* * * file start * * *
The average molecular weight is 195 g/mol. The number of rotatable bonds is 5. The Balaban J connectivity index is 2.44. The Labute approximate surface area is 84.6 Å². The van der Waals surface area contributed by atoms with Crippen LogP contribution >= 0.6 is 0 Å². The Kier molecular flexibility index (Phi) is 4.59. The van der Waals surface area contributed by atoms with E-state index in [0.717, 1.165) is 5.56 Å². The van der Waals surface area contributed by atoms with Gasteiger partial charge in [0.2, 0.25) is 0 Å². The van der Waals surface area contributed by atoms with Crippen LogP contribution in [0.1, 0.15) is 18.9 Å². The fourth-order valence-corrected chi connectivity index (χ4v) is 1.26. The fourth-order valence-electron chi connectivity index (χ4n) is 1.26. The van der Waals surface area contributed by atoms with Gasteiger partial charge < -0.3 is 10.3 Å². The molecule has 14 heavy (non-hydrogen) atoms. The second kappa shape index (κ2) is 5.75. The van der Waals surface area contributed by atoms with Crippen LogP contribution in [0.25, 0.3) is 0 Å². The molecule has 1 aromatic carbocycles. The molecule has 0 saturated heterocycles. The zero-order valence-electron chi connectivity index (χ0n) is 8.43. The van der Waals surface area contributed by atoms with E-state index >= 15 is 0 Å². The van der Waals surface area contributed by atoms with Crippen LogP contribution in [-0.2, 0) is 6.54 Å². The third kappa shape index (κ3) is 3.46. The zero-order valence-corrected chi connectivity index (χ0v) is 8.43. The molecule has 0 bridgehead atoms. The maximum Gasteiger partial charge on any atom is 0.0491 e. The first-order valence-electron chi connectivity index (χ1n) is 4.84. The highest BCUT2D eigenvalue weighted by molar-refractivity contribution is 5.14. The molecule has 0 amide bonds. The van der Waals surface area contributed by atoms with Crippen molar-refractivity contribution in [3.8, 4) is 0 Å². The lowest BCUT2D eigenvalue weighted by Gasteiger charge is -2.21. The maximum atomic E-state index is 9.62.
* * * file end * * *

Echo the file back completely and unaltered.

The average molecular weight is 195 g/mol. The number of rotatable bonds is 5. The Balaban J connectivity index is 2.44. The Labute approximate surface area is 84.6 Å². The van der Waals surface area contributed by atoms with Crippen LogP contribution >= 0.6 is 0 Å². The Kier molecular flexibility index (Phi) is 4.59. The van der Waals surface area contributed by atoms with E-state index in [0.717, 1.165) is 5.56 Å². The van der Waals surface area contributed by atoms with Gasteiger partial charge in [0.2, 0.25) is 0 Å². The van der Waals surface area contributed by atoms with Crippen LogP contribution in [0.1, 0.15) is 18.9 Å². The fourth-order valence-corrected chi connectivity index (χ4v) is 1.26. The fourth-order valence-electron chi connectivity index (χ4n) is 1.26. The van der Waals surface area contributed by atoms with Gasteiger partial charge < -0.3 is 10.3 Å². The molecule has 14 heavy (non-hydrogen) atoms. The second kappa shape index (κ2) is 5.75. The van der Waals surface area contributed by atoms with Crippen LogP contribution in [0.25, 0.3) is 0 Å². The molecule has 1 aromatic carbocycles. The molecule has 0 saturated heterocycles. The zero-order valence-electron chi connectivity index (χ0n) is 8.43. The van der Waals surface area contributed by atoms with E-state index >= 15 is 0 Å². The van der Waals surface area contributed by atoms with Crippen LogP contribution in [-0.2, 0) is 6.54 Å². The third kappa shape index (κ3) is 3.46. The zero-order valence-corrected chi connectivity index (χ0v) is 8.43. The molecule has 0 bridgehead atoms. The maximum Gasteiger partial charge on any atom is 0.0491 e. The first-order valence-electron chi connectivity index (χ1n) is 4.84. The highest BCUT2D eigenvalue weighted by molar-refractivity contribution is 5.14. The molecule has 0 amide bonds. The van der Waals surface area contributed by atoms with Crippen molar-refractivity contribution in [3.8, 4) is 0 Å². The lowest BCUT2D eigenvalue weighted by Gasteiger charge is -2.21. The maximum atomic E-state index is 9.62.